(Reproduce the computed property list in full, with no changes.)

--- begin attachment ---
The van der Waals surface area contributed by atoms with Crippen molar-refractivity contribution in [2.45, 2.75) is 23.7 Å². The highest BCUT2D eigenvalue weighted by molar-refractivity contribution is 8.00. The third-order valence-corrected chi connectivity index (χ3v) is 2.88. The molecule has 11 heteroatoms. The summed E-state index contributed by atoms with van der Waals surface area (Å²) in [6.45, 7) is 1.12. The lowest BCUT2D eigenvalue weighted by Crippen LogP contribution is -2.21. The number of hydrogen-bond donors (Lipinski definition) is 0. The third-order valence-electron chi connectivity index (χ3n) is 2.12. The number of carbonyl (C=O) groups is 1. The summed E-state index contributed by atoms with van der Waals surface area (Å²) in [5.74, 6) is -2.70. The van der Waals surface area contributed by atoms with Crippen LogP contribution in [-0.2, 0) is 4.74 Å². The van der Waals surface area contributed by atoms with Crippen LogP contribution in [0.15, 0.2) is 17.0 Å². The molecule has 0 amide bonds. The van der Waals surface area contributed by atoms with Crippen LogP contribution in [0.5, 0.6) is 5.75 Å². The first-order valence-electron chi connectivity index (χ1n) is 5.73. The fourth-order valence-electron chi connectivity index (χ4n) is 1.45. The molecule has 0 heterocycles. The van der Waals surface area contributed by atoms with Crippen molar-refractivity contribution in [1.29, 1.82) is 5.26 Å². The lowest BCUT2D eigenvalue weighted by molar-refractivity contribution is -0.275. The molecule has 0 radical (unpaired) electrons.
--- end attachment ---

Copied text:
The van der Waals surface area contributed by atoms with Crippen molar-refractivity contribution in [2.45, 2.75) is 23.7 Å². The highest BCUT2D eigenvalue weighted by molar-refractivity contribution is 8.00. The third-order valence-corrected chi connectivity index (χ3v) is 2.88. The molecule has 11 heteroatoms. The summed E-state index contributed by atoms with van der Waals surface area (Å²) in [6.45, 7) is 1.12. The lowest BCUT2D eigenvalue weighted by Crippen LogP contribution is -2.21. The number of hydrogen-bond donors (Lipinski definition) is 0. The third-order valence-electron chi connectivity index (χ3n) is 2.12. The number of carbonyl (C=O) groups is 1. The summed E-state index contributed by atoms with van der Waals surface area (Å²) in [5.74, 6) is -2.70. The van der Waals surface area contributed by atoms with Crippen LogP contribution in [-0.2, 0) is 4.74 Å². The van der Waals surface area contributed by atoms with Crippen LogP contribution in [0.15, 0.2) is 17.0 Å². The molecule has 0 amide bonds. The van der Waals surface area contributed by atoms with Crippen LogP contribution in [0.5, 0.6) is 5.75 Å². The first-order valence-electron chi connectivity index (χ1n) is 5.73. The fourth-order valence-electron chi connectivity index (χ4n) is 1.45. The molecule has 0 heterocycles. The van der Waals surface area contributed by atoms with Crippen molar-refractivity contribution in [1.29, 1.82) is 5.26 Å². The lowest BCUT2D eigenvalue weighted by molar-refractivity contribution is -0.275. The molecule has 0 radical (unpaired) electrons.